Vividness of imagery: varies across individuals and contexts (familiarity and expertise may enhance vividness of mentall images.) High ratings of vividness do not mean better memory necessarily. Use of imagery as a mnemonic technique to aid memory: | ---Method of loci. Von restorff effect --- Special places strategy (hide an item to an unexpected place to keep it secure,however even though we believe its memorable because of its distinctiveness we often forget). Not as effective as the method of loci. Manipulations of mental images: mental rotation mental rotation is rotating mental image in space. Which areas of the brain are involved in mental rotation? Suggested that it may primarily involve the right hemisphere( not entirely supported) How egocentric perspective transformations copare to metal rotation? Rather than moving objet in space, egocentric perspective. Transform. Involve moving oeself in space to view diff objects How do mental images guide our perception: menatal images may be serving to prepare us for the actual perception of that image How do other types of imagery such as auditory imagery compare to perception? Ppl are faster at saying that two notes were the same when the timbre (instrument) was consistent across two notes. Auditory imagery vs. perception: are similar brain areas active during auditory imagery as during auditory perception? YES! Interesting cases of imagery: ----Synesthesia ( sensory experience in which a stimulus that would normally evoke a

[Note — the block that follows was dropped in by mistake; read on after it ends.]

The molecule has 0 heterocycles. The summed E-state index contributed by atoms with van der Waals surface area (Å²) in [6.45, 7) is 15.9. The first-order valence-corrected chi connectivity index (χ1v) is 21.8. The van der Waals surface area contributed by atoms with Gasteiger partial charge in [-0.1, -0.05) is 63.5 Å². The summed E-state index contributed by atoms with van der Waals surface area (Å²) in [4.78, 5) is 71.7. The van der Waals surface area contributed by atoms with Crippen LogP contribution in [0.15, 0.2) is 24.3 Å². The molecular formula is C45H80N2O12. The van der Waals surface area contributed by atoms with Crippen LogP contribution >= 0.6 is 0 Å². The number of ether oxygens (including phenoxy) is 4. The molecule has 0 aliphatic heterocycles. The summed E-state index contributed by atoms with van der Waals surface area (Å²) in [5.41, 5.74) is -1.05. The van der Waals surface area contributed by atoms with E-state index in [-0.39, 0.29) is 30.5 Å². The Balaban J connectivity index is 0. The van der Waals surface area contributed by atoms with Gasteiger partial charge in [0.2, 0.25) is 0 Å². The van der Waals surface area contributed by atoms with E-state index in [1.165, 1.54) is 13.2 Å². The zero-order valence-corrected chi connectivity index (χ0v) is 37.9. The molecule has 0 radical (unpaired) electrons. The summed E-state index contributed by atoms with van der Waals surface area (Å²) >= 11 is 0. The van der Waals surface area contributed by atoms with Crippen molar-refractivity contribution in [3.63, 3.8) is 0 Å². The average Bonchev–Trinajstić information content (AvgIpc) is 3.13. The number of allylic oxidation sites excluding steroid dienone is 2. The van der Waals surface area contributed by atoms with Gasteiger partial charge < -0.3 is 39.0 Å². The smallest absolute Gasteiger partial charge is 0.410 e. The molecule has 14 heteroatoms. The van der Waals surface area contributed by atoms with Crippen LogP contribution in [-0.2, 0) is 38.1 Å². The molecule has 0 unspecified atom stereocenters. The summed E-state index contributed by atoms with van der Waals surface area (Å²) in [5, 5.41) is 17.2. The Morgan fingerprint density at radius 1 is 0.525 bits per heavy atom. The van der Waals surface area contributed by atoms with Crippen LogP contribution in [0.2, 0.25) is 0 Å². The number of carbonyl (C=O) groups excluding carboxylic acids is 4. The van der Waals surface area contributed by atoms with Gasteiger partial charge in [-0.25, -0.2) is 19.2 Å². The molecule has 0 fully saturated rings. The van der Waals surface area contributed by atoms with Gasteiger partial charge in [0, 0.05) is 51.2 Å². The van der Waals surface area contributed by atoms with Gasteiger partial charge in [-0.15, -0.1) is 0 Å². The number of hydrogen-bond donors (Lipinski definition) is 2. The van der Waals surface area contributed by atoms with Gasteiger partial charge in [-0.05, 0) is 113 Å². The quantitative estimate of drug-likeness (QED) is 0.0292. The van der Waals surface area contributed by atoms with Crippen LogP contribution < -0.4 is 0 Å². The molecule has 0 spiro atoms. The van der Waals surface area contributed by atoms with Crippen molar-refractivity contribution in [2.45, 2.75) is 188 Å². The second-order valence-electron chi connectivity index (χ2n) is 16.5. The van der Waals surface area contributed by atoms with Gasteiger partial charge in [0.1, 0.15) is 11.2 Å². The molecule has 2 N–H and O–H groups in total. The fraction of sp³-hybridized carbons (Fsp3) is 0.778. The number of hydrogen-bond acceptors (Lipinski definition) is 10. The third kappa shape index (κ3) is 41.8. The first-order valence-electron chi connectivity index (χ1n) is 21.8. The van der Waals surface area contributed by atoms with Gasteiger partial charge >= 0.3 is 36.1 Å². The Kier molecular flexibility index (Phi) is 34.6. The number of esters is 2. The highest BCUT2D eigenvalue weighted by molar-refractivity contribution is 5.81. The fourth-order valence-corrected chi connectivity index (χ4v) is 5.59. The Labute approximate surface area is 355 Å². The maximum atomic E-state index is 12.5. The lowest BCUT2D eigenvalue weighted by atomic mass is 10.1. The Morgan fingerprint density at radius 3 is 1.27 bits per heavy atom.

PSYC 213 Winter 2018 Malka A-r response in one sensory modality also invokes a response in other sensory modalitie(s) ). Chromesthesia : most common experiences among synesthetes. Its the association of colour and sound. How does synesthesia influence memory? -It may aid memory in specific cases ( participants with chromesthesia and absolute pitch have reported that their chromesthesia aids their memory for specific pitches and music) ---- Amusia: deficits in musical abilities; also called tone -defness. Ppl with amusia have been shown to have deficits in visual/spatial imagery ( this suggests that imagery in different sensory domains may interact with one another) Lecture 15 Language: a shared symbolic system for communication. ---symbolic: units that stand for something --- shared: common among members ---Communication : translates thoughts Langayge and the brain: generally left hemisphere for language although some aspect of language supported by right hemisphere ( the melody of language aka prosody). Particular parts of left hemisph in charge of particular language functions. Broca’s aphasia : left inferior frontal gyrus. symptoms: intact language comprehension, intact intellectual comprehension but trouble producing fluent speech articulatory movement. First case 1861 (patient Tan), Tan was 3o yrs old. Could onle speak one syllable. Autopsy revealed large lesion in the posterior inferior frontal gyrus. In 2016: man could only say yes or no after a stroke but still understands everything Wernicke’s aphasia : Superior temporal lobe (btwn temporal and parietal lobe) discovered 1874. Receptive or fluent aphasia.
- Winter '08
- psyc, Malka